cover image Lincoln’s Code: The Laws of War in American History

Lincoln’s Code: The Laws of War in American History

John Fabian Witt. Free Press, $32 (512p) ISBN 978-1-4165-6983-1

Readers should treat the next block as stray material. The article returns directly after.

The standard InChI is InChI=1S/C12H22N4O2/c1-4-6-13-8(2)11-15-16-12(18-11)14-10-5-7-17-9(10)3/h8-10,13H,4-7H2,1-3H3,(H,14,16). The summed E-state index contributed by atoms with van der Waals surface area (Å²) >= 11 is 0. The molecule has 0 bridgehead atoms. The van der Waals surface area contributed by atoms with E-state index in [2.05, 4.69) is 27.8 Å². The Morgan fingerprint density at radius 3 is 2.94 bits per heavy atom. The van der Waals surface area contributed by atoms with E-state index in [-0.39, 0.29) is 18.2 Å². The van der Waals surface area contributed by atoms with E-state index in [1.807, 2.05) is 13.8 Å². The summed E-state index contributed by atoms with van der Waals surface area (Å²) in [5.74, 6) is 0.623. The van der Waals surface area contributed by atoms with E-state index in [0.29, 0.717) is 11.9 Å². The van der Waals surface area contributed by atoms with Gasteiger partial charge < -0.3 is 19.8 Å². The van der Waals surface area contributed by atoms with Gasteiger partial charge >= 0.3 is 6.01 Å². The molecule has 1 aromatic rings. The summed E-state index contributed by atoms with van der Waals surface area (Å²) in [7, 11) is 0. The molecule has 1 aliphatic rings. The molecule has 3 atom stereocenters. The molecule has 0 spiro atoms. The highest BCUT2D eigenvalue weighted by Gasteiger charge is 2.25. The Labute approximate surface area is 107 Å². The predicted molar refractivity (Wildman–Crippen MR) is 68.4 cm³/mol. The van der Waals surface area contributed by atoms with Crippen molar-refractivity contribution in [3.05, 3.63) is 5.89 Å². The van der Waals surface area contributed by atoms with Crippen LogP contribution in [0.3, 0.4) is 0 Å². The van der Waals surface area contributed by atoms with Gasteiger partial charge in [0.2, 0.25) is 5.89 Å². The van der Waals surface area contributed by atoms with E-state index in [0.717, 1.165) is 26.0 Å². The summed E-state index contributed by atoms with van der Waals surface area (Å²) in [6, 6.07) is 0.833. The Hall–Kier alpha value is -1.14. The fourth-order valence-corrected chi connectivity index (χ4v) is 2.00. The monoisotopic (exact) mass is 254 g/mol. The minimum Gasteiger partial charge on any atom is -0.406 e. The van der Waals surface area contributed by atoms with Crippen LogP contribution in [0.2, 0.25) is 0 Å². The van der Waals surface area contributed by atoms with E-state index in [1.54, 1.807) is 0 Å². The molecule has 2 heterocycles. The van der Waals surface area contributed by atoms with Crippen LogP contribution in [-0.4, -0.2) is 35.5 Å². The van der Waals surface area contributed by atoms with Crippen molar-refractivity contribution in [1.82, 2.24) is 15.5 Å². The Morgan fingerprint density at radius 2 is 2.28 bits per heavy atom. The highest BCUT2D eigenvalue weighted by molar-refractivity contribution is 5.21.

This significant work by Witt, a professor at Yale Law School, adds to the history of the Civil War, and of America’s major contribution, starting with the Revolution, to the idea that war’s conduct can be regulated by law. That notion originated in December 1862, when Abraham Lincoln commissioned Francis Lieber to develop a code for the Union Army that summarized the customary rules for armies in combat as understood by all the armies of Europe. The code’s 157 articles, short and pithy, define right conduct in specific situations and establish the reasoning and the principles underlying the rules. Its author, not a lawyer but a professor of history and political science, produced “a working document for the soldier and the layman.” Witt (The Accidental Republic) establishes and supports a provocative case that the code reflects two competing, fundamental American ideals: humanitarianism and justice. Their interaction means America’s laws regulating war have been developed in the context of a distinctively destructive American style of war making. They have been repeatedly adapted to fit “the felt imperatives of the moment.” But, Witt suggests, war’s laws are more than self-interested redefinitions. Their durability and the equally durable debates surrounding them offer reasonable expectations, though not utopian hopes. Agent: Andrew Wylie. (Sept.)